The saga was equal parts perplexing, yet predictable. Each recurrence followed a similar timeline. Dodgers designated hitter J.D. Martinez would go through his pregame routine, which only got more extensive each time, only to feel a sudden cramping sensation in his left groin/adductor area after taking some swings. Within a couple of hours, he’d feel like he couldn’t walk. By the games’ end, he felt largely fine.
It sparked a series of late scratches from the lineup and has limited Martinez to just 11 of 26 games since the injury first cropped up on July 23. Now, he’ll spend more time on the shelf, the Dodgers opting to give Martinez at least a 10-day break while on the injured list.
The Dodgers’ official designation is groin tightness, yet multiple MRIs haven’t been able to narrow down what exactly the issue is and what is causing it.
“I can’t tell you, because I don’t know,” Martinez said this week. “That’s the hard part.”
The Dodgers are hoping for better health. Meanwhile, they keep winning
The string of MRIs revealed the issue is not tied to Martinez’s back, which sent him to the IL earlier this year and has given him trouble in years past. Despite that, Martinez received an epidural injection in hopes that would help stave off any potential discomfort.
“Walking around, doing everything doesn’t hurt,” Martinez said. “It’ll take like one swing in BP. It’s not even in the game.”
Martinez has ramped up his pregame preparation work in hopes that would rid him of the chronic tightness, even tweaking how he goes about taking batting practice. Until Tuesday, the Dodgers had remained hopeful Martinez could avoid time on the shelf, with the 36-year-old particularly motivated in what has been a successful contract year with an .856 OPS and 25 home runs in 390 plate appearances. The Dodgers have continued to roll out wins even without Martinez in the lineup, going 19-7 since his first time getting scratched.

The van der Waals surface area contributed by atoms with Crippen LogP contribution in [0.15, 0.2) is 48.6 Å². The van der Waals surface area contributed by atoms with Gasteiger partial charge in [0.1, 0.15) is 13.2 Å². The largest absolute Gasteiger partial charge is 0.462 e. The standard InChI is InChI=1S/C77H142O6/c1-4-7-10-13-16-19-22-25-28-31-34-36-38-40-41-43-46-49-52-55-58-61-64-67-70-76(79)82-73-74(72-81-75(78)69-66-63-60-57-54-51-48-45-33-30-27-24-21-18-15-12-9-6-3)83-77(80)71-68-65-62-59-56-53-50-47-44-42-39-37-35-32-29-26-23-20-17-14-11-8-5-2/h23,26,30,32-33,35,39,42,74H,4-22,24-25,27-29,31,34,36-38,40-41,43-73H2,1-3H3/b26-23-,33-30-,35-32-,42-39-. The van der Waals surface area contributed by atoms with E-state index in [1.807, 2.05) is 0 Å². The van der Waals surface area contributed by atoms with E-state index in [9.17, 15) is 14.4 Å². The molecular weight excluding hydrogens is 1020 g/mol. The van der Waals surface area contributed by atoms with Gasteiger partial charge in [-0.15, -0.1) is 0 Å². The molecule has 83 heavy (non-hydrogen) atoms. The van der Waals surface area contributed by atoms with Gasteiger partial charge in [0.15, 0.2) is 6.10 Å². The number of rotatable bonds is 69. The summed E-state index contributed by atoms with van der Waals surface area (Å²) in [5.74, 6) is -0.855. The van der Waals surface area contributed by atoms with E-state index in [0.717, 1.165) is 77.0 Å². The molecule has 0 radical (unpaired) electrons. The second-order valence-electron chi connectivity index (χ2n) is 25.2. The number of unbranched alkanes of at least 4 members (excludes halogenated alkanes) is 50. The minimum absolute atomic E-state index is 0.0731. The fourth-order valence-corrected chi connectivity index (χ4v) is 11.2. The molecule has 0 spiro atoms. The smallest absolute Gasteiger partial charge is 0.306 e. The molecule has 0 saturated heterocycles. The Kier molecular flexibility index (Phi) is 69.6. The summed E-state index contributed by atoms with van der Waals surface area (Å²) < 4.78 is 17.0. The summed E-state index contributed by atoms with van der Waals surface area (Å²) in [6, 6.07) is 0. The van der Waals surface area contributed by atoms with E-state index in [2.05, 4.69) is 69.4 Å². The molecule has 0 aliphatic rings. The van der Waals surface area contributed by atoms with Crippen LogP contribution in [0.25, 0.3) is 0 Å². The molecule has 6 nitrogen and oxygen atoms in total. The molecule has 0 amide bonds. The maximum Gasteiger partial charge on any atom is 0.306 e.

But addressing it now, rather than kicking the can further down the road, may be the best way to ensure this doesn’t linger into October.
“If it gets to a situation where we have to do the IL, then we have to do the IL,” Dodgers manager Dave Roberts said over the weekend. “But we’re trying to do the best we can.”
This, on paper, could provide the most substantive run of plate appearances that prospect Michael Busch has had in the majors. The 25-year-old, who cracked Keith Law’s preseason top 100 list, was called up Tuesday for what will be his third stint with the big club, a stretch that has consisted of all of 51 plate appearances.
Busch, the subject of trade speculation last month, has torched Triple-A pitching, hitting .323/.432/.615 with 24 home runs in 424 plate appearances with Oklahoma City while earning starts at second base, third base, first base and even left field of late. But his bat will be his calling card, and a run of designated hitter at-bats could be coming if the Dodgers slot him into Martinez’s place.
(Photo: Jayne Kamin-Oncea / USA Today)